A text book case how sexuality is enforced upon in Bangladeshi society

0808_194211By Ashok DEB

I was undergoing my usual routine of checking the emails when I stumbled upon this message. The desperate sender frantically sent this message to a number of LGBTI defenders of the sub-continent on the early hours of 17th JULY 2009.

The email read this:

Dear Friends, hope & trust you all are fine or hope you all are pretending to be fine. I am John (co-moderator) . I am from Bangladesh. I am Gay & I am proud to be Gay. But I am not happy. Because, my family knows about my homosexuality. They were somewhat moderate first time. But recently they have changed their masks and became somewhat homophobic. I could not write long time to the group because my family attacked me physically. I was injured.I went to the Police Station. But they did not allow me to file a case or General Diary. Police sayed, ”You are a feminine type boy. Tell me are you Kothi or drug-addict or prost? We are not allowing you to file a GD. Its a silly family matter. So we do not deal with this types of silly matters.” Then they called my dad & told him to take me back to home (hell). My dad, mom, sister & even my younger brother bit me to death. I was seriously injured. One of my friend came to help me. Otherwise, I could be killed. Now I am rather better. And now they are saying to leave home. They have given me nottice to leave home within 7 days. My partner does not live in Bangladesh. So he is helpless. Now could you please tell me, Gay means Happy or Unhappy? Can you tell me when the domestic violences will be abolished? Can anyone tell? When will my Bangla become SONAR BANGLA & GAY BANGLA? Friends, we need to go a very long way, our journey has not finished yet, its just started and we do not know our destination ! Well, friends, you take care. And be fine or pretend to be fine when you are being killed by your family, society, religion & state! Bye for now. Pink Salute! In solidarity – John, co-moderator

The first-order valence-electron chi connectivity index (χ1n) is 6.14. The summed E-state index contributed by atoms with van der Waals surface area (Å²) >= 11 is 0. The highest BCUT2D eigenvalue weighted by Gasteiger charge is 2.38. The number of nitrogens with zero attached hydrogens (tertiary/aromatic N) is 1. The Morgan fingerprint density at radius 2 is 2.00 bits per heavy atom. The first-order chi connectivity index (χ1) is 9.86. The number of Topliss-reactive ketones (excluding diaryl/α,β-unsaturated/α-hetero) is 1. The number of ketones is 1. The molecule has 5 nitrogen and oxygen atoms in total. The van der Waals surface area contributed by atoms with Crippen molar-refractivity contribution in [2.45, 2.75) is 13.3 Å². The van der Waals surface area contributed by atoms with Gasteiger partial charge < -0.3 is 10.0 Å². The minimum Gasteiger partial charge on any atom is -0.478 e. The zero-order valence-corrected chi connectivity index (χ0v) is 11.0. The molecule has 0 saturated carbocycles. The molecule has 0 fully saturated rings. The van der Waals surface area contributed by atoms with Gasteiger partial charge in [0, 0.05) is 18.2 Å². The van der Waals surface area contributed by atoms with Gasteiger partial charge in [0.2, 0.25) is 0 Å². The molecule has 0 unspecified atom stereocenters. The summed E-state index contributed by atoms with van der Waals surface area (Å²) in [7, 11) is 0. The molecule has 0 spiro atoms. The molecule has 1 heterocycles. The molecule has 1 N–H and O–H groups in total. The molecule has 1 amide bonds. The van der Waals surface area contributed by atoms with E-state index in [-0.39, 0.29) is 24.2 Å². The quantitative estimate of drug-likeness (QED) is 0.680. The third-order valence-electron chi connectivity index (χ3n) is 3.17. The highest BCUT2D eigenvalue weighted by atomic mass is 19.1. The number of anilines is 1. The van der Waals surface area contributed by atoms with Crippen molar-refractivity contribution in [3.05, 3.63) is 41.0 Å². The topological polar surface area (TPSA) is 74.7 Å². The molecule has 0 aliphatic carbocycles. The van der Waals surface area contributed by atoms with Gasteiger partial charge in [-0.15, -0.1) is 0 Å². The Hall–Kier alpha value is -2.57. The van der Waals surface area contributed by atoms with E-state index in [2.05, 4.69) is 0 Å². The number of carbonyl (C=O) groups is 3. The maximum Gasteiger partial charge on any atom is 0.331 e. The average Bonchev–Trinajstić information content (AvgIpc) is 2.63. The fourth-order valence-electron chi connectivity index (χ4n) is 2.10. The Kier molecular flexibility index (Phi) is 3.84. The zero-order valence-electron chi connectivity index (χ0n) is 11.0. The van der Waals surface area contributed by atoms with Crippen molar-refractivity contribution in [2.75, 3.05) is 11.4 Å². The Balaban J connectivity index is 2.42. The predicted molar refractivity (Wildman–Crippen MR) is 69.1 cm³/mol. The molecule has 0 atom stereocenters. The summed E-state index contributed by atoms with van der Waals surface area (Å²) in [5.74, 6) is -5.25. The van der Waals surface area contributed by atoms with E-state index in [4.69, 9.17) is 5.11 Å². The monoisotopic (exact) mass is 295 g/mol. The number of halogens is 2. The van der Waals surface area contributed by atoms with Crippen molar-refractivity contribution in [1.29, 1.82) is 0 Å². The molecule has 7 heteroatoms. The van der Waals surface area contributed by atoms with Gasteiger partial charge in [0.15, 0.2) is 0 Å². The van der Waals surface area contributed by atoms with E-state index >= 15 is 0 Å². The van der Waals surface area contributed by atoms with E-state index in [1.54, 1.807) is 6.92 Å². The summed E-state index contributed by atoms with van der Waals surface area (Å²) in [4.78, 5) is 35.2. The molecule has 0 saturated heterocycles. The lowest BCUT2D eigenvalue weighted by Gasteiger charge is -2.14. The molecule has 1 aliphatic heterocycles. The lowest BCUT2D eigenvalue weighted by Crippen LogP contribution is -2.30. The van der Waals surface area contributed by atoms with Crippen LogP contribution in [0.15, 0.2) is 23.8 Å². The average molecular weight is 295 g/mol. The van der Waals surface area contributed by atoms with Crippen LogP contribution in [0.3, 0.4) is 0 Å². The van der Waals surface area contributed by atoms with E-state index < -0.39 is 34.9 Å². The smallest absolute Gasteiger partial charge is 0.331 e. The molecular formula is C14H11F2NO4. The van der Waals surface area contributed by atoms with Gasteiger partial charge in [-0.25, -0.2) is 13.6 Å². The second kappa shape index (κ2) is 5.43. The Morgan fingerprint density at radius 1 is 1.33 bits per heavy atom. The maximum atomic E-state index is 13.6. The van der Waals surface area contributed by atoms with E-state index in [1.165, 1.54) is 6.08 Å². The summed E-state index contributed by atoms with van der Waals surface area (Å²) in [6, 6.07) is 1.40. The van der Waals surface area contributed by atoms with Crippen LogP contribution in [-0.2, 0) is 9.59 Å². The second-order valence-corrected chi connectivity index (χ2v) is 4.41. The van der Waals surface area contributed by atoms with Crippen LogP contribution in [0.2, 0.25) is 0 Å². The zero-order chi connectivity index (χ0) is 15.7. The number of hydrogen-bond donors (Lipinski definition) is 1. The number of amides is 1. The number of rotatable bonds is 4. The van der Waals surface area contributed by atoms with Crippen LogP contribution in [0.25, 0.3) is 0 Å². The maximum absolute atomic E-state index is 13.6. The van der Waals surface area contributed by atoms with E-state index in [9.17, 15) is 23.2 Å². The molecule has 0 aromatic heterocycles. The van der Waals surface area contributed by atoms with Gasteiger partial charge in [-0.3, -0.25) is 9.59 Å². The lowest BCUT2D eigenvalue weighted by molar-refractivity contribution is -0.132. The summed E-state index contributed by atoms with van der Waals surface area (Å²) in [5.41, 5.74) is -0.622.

So I could figure out that it was John Ashley, moderator of an online gay networking group called BAG ( Bangladesh Association for Gays ) in Khulna. I have never met John in my life and chances are dim that it will ever happen. But this email sent shivers in my spine as I could correlate the psychological stress this individual has been subjected to.

Sexual minorities are not safe in Bangladesh. Or in other words, they are safe as long as they can carefully conceal their sexual identity and deny their preference of same sex partners. They are safe as long they are closeted, invisible and undetected. Visibility and expressing their desired sexuality exposes the homosexuals to immense societal approbation and segregation. To mitigate this harshness most of them have chosen the comfort of the dark self denial closet.

Unfortunately the law of the land as well the puritan mindset of the Bangladeshi society brands an individual as a criminal for his non normative gender patterns. And such individuals are subjected to severe societal scrutiny, ridiculing, abuses as well as raging homophobic attacks. Generally the source of violence could be traced out from

1. Family members

2. The society or self proclaimed morality minders of the society

3. Lastly the Law enforcers or the police.